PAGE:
Racial fault lines

2011-04-20 00:00

AFTER his novels about Henry James and the Pankhursts, The Typewriter’s Tale (until now, my favourite among Michiel Heyns’s works) and Bodies Politic , Heyns returns to a South African setting with Lost Ground . And while the author has been here all along, his main character, Peter Jacobs, is indeed returning.

Peter has been living in London, working as a freelance journalist and, until just before the novel starts, sharing his life with James, a black actor who has just been chosen to play Iago in a production of Othello where Othello will be played as the only white in the cast: racial stereotyping, whites’ expectations of blacks and vice versa are among the threads that run through the novel.

The sudden hiatus in his private life caused by his break-up with James propels Peter back to his home village of Alfredville, a Karoo dorp. He left, on the advice of his father, when he left school so that he would avoid conscription and make a life outside apartheid South Africa. But now, his cousin Desiree has been murdered, apparently by her coloured police officer husband, Hector Williams. Peter sees the prospect of a good story in this, a chance to investigate racial fault lines in small-town South Africa and maybe a piece to sell to the New Yorker.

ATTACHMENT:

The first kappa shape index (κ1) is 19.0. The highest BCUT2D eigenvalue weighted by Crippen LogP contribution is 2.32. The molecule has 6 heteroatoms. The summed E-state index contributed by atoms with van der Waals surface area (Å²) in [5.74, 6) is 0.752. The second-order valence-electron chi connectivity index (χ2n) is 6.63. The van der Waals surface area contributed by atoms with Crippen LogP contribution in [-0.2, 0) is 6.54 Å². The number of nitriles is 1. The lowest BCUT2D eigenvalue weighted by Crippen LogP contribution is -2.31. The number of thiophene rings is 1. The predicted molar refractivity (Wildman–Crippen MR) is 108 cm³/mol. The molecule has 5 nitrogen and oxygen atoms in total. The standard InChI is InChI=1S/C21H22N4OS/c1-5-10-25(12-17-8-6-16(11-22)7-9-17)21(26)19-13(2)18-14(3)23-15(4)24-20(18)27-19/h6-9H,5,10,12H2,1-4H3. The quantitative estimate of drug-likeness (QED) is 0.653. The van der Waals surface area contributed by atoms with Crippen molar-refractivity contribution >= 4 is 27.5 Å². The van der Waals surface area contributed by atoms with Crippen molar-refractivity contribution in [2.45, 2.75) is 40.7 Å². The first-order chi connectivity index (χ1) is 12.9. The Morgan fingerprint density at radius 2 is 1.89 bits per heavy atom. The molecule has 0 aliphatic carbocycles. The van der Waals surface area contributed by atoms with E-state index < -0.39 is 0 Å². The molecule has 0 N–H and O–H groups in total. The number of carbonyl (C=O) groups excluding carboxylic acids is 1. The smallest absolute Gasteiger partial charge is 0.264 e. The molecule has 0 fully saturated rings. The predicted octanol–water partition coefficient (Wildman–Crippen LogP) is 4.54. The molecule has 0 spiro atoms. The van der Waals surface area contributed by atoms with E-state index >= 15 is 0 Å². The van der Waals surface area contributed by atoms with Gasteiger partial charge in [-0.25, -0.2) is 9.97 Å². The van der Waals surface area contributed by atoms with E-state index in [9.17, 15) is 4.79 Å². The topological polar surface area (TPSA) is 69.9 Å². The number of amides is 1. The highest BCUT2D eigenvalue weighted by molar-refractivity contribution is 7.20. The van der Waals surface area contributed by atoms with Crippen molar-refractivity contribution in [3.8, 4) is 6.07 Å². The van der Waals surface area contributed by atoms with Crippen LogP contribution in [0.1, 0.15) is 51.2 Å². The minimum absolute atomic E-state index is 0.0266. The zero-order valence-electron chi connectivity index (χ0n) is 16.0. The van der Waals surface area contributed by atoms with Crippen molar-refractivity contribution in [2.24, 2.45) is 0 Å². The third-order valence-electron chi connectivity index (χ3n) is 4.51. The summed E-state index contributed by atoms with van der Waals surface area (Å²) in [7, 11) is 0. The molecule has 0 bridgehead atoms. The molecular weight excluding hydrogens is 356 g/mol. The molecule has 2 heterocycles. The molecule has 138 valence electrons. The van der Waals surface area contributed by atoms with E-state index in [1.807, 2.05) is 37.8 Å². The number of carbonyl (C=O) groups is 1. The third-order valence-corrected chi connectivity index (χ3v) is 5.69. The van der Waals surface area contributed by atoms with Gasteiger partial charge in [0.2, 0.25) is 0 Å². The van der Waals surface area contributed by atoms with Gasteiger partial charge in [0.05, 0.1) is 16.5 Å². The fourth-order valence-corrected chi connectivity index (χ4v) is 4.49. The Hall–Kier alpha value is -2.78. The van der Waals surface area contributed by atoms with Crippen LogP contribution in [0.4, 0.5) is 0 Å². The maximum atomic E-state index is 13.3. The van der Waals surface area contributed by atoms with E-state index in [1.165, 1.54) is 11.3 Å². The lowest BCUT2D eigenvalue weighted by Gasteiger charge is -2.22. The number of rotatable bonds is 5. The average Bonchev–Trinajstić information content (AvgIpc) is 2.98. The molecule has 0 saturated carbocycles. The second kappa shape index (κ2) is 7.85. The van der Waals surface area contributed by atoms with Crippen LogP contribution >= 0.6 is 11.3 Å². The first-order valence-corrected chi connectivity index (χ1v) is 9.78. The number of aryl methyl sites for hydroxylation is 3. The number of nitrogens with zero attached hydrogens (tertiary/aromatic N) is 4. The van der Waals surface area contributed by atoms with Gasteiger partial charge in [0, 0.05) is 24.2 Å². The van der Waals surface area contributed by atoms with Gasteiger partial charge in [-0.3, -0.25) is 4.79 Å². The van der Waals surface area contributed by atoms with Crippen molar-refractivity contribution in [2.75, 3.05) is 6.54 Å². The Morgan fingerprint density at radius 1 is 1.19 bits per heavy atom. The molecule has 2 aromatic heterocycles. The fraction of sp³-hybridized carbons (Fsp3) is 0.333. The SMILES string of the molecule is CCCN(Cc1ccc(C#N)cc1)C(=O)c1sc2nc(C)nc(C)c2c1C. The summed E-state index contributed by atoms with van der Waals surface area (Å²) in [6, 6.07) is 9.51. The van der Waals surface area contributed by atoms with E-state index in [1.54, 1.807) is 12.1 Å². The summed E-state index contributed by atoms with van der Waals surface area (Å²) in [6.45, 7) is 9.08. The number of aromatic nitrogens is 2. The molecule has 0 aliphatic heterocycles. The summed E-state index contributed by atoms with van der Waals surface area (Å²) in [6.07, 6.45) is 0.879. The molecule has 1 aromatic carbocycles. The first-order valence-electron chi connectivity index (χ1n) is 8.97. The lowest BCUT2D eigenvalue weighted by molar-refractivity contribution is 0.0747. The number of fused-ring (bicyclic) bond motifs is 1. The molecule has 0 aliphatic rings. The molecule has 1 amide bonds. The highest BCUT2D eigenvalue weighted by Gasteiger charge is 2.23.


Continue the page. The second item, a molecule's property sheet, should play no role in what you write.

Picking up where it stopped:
But Peter finds himself being drawn into the action of the story, a player rather than a chronicler. His carefully built carapace of distance begins to crack as he encounters characters from his past, as well as some surprising ones from contemporary Alfredville. He slowly comes to suspect that Hector Williams may not after all be the killer. His former best friend from schooldays, Bennie Nienaber, is now the acting commander of the local police station, and there is complex unfinished business between the two of them which Peter has hardly acknowledged but now has to face.

Heyns is an ironic writer, and many of the scenes in Lost Ground are cleverly nuanced, and often funny, although never without a powerful underlying tension. Whether you read this novel as a detective story, a meditation on the state of the nation, or as one man’s confrontation with his demons — and it works brilliantly on all three levels — it is excellent.

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